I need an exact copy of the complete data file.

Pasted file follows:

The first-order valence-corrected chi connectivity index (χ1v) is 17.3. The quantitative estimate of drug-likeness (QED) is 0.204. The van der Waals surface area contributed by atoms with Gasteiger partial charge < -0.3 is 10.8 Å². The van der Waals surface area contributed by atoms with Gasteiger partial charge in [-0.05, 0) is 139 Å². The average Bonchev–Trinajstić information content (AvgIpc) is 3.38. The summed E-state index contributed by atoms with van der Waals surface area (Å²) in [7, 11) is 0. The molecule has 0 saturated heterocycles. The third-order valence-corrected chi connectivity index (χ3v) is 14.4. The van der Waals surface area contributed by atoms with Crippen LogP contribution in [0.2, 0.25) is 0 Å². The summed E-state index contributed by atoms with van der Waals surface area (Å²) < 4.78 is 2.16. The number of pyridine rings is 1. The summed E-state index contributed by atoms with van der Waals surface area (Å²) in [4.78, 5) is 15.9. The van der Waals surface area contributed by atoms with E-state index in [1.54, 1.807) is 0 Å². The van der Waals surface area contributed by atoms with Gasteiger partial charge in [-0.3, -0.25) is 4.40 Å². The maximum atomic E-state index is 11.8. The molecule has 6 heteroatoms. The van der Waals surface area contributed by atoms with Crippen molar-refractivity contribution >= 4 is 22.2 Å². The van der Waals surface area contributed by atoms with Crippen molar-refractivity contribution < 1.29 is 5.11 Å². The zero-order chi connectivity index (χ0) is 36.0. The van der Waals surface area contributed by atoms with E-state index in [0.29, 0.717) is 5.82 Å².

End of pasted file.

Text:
The first-order valence-corrected chi connectivity index (χ1v) is 17.3. The quantitative estimate of drug-likeness (QED) is 0.204. The van der Waals surface area contributed by atoms with Gasteiger partial charge < -0.3 is 10.8 Å². The van der Waals surface area contributed by atoms with Gasteiger partial charge in [-0.05, 0) is 139 Å². The average Bonchev–Trinajstić information content (AvgIpc) is 3.38. The summed E-state index contributed by atoms with van der Waals surface area (Å²) in [7, 11) is 0. The molecule has 0 saturated heterocycles. The third-order valence-corrected chi connectivity index (χ3v) is 14.4. The van der Waals surface area contributed by atoms with Crippen LogP contribution in [0.2, 0.25) is 0 Å². The summed E-state index contributed by atoms with van der Waals surface area (Å²) < 4.78 is 2.16. The number of pyridine rings is 1. The summed E-state index contributed by atoms with van der Waals surface area (Å²) in [4.78, 5) is 15.9. The van der Waals surface area contributed by atoms with E-state index in [1.54, 1.807) is 0 Å². The van der Waals surface area contributed by atoms with Gasteiger partial charge in [-0.3, -0.25) is 4.40 Å². The maximum atomic E-state index is 11.8. The molecule has 6 heteroatoms. The van der Waals surface area contributed by atoms with Crippen molar-refractivity contribution >= 4 is 22.2 Å². The van der Waals surface area contributed by atoms with Crippen molar-refractivity contribution < 1.29 is 5.11 Å². The zero-order chi connectivity index (χ0) is 36.0. The van der Waals surface area contributed by atoms with E-state index in [0.29, 0.717) is 5.82 Å².